Zenobia was the ruler of Palmyra starting in 267 CE. She lead a five-year military campaign that increased Palmyra’s territory until she was defeated in 272 CE by the Romans, and Palmyra became part of the Roman Empire. Differing accounts of her capture and fate appear in classical and post-classical sources—the most famous being that she was lead back to Rome in golden chains. —Peter & Frances

1. When was the first tomb tower built at Palmyra and for whom? 2. What unexcavated sections of the city remain (if there are any)?@art_around_nyc

The first major tower tombs date to the 1st century CE. These tombs were essentially mausoleums for elite families in Palmyra and mark the economic rise of the city as a trading center. The site is vast, and generations of archaeological work could still be undertaken once the conflict has ended. —Peter & Frances

Valley of the Tombs, Charles François Le Tellier after Louis-François Cassas. From Voyage pittoresque de la Syrie, de la Phoénicie, de la Palestine, et de la Basse Egypte (Paris, ca. 1799), vol. 1, pl. 101., Etching, 12.9 x 18.3 in. The Getty Research Institute, 840011

Has Palmyra been well documented in the past in terms of photographic evidence, written evidence, and collections of objects which could be transformed into a wonderful digital library for the people of Syria who have been flung far and wide by this terrible war? Thinking of the value of the partnership between the British Library and Qatar Digital Library for schools, scholars, researchers and the world wide audience.@linakerstreet

Yes! Our online exhibition heavily features the first photographs ever taken of the site taken by Louis Vignes taken in 1864. Check out the Additional Resources page to see other projects by individuals and institutions. —Peter & Frances

While serving as a modern-day Monuments Man in the Middle East, Lt. Col. Andrew Scott DeJesse gathered statistics to show the positive impact of cultural preservation on countries that are trying to reestablish themselves after major conflicts. Is there someone compiling and publishing research supporting cultural preservation?@Rekceb2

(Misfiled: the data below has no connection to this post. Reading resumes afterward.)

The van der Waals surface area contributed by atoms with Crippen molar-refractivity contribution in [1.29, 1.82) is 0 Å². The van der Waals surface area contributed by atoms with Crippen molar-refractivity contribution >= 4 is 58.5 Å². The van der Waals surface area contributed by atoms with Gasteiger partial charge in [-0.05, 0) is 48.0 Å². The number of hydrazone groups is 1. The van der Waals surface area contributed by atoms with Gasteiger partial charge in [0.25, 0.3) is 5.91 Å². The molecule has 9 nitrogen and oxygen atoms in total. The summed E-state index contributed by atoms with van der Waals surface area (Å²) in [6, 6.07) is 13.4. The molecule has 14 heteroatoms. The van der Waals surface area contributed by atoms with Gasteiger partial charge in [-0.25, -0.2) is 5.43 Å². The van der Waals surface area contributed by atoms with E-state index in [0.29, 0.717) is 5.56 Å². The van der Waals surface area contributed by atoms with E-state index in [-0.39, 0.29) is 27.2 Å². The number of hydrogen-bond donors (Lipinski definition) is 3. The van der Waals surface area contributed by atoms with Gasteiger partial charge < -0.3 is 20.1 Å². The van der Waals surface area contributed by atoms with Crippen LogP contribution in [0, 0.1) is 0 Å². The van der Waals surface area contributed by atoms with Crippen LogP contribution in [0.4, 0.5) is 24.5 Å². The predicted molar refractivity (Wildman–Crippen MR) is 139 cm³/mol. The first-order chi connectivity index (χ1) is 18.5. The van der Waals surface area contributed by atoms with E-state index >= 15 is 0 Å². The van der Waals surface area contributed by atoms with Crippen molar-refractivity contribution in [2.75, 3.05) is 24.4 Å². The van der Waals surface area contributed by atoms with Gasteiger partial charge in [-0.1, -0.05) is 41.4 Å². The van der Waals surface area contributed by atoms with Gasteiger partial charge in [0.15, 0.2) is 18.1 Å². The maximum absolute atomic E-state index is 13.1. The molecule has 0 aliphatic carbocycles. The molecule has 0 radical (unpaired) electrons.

On February 8, the Getty Research Institute held an event where we invited a number of specialists working on the topic of Syrian cultural heritage. Videos of the entire event are available on YouTube and also can be found on under the Additional Resources section of the site, under Multimedia. One thing that might be of particular interest to you is most of the new visual information we are receiving is only from satellites because we don’t have images taken on the ground. —Peter & Frances

Temple of Bel, southwest exterior corner of the courtyard, 1864, Louis Vignes. Albumen print. 8.8 x 11.4 in. The Getty Research Institute, 2015.R.15

I’ve been to Palmyra for New Year’s Eve in 2010. When I saw the photos acquired by the Getty in “Breakfast in the ruins” I thought some of what I saw in these early photos were missing by 2010, esp. around the courtyard. What were the changes between then and 2010? I’m also wondering how much of what I saw from the watchtowers, tower tombs, and the colonnaded street are still there? Is Temple of Bel entirely gone?@Elif_ozgen

Temple of Bel, 1799, Lepagelet and Pierre Gabriel Berthault after Louis-François Cassas. Etching, 11.8 x 18.5 in. The Getty Research Institute, 840011

The photographs in the exhibition were all taken before any archaeological excavation had been conducted on site. Decades of work changed many of the major features of the site. If you haven’t seen the Modern section of, you can get more information there. Unfortunately, most of the major monuments of the city have been destroyed. Only the Temple of Bel’s gateway to the inner temple remains. —Peter & Frances

Originally published by The Iris, 04.17.2017, under a Creative Commons Attribution 4.0 International license.